US sends two warships through Taiwan Strait amid heightened tensions with Beijing
The Taiwanese government confirmed that the warships sailed through the waters separating Taiwan and the Chinese mainland on Saturday
Two United States warships entered the Taiwan Strait on Saturday, the Taiwanese government said, at a time of heightened tensions between Washington and Beijing.
The destroyers, USS Mustin and USS Benfold, sailed into the narrow waterway separating Taiwan and mainland China on Saturday morning and were expected to continue on a northeast course, Taiwan’s defence ministry said in a statement.
“The military is monitoring the situation in neighbouring areas, and has the confidence and abilities to maintain regional stability and defend national security,” the statement added.
A defence ministry said the ships were still in the strait on Saturday night, sailing in what he described as international waters.
The warships’ entry into the strait comes as Washington and Beijing are locked in a trade war and as tensions escalate between Beijing and Taipei.
US President Donald Trump on Friday rolled out 25 per cent tariffs on US$34 billion of Chinese goods in what Beijing called the “largest trade war” in economic history.
China said it was hitting back with retaliatory measures on US goods but did not immediately providing precise details.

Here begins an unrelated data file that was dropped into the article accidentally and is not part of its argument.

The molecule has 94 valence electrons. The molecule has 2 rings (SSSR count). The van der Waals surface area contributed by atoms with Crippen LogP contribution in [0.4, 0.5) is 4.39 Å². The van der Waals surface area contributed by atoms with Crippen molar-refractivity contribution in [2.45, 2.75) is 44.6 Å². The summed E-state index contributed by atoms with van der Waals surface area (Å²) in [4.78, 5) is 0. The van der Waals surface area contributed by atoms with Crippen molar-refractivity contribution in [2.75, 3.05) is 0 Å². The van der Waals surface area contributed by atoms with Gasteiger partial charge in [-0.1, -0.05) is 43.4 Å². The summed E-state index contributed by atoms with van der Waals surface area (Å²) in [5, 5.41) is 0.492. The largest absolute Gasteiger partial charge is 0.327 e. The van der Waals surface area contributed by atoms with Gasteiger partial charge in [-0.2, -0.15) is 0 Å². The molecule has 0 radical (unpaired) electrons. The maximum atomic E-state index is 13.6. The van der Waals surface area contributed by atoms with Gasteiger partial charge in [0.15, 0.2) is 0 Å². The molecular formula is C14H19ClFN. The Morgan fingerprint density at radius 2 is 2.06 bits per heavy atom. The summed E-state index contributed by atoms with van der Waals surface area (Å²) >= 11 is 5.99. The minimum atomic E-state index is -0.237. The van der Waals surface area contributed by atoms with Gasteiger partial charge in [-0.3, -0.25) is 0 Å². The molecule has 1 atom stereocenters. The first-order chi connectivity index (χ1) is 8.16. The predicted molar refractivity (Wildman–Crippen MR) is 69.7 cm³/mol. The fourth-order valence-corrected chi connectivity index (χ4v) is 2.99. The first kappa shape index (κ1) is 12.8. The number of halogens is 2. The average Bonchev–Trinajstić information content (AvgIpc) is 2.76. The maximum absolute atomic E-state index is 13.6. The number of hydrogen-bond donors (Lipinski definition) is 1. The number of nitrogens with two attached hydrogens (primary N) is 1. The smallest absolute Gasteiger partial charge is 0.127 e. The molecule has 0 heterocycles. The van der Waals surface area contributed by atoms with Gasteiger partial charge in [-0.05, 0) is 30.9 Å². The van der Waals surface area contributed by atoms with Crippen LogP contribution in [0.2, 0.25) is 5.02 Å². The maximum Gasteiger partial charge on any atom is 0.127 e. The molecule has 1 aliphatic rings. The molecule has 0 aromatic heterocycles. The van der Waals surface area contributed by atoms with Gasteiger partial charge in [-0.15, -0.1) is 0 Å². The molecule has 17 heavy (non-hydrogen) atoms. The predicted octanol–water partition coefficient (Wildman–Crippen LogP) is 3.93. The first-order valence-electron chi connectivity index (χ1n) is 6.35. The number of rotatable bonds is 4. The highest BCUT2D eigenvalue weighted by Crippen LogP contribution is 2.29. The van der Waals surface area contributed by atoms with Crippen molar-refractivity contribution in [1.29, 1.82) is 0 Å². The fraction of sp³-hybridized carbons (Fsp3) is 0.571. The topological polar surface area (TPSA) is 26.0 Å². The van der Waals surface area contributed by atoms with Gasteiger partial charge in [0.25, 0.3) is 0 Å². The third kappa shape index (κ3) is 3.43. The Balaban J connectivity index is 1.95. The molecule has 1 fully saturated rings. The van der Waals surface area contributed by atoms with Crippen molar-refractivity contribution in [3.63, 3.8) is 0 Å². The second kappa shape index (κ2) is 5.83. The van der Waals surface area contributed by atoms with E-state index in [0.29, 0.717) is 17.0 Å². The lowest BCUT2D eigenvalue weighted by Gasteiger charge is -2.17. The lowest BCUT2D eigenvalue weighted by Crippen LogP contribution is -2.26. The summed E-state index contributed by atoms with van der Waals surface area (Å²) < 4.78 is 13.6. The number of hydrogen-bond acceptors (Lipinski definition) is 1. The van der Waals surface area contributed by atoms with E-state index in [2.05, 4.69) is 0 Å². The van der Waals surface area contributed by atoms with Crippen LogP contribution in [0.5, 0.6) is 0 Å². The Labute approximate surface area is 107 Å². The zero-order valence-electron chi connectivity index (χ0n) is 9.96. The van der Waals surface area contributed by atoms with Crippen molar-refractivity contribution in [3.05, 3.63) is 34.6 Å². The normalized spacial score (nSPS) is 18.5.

China sees self-ruling democratic Taiwan as part of its territory to be reunified, by force if necessary but the island sees itself as a sovereign country. The two sides split in 1949 after a civil war.
Although the US does not have official diplomatic relations with Taiwan, it is its most powerful ally and biggest arms supplier.
China has stepped up diplomatic and military pressure on Taiwan since its Beijing-sceptic leader, Tsai Ing-wen, took office two years ago as her government refuses to acknowledge that the island is part of “one China”.
Beijing has staged a string of military exercises, including a live-fire drill in Taiwan Strait in April, which it said were aimed at Taiwan’s “independence forces”.
It has lured away four of Taiwan’s diplomatic allies since Tsai came to power, leaving only 18 countries in the world that recognise Taipei over Beijing.
A growing number of international airlines and companies were also forced to change Taiwan’s name to “Taiwan, China” or “Chinese Taipei” due to pressure from Beijing.
Tsai has criticised China for attempting to change the status quo between the two sides and urged the world to “constrain” its ambitions.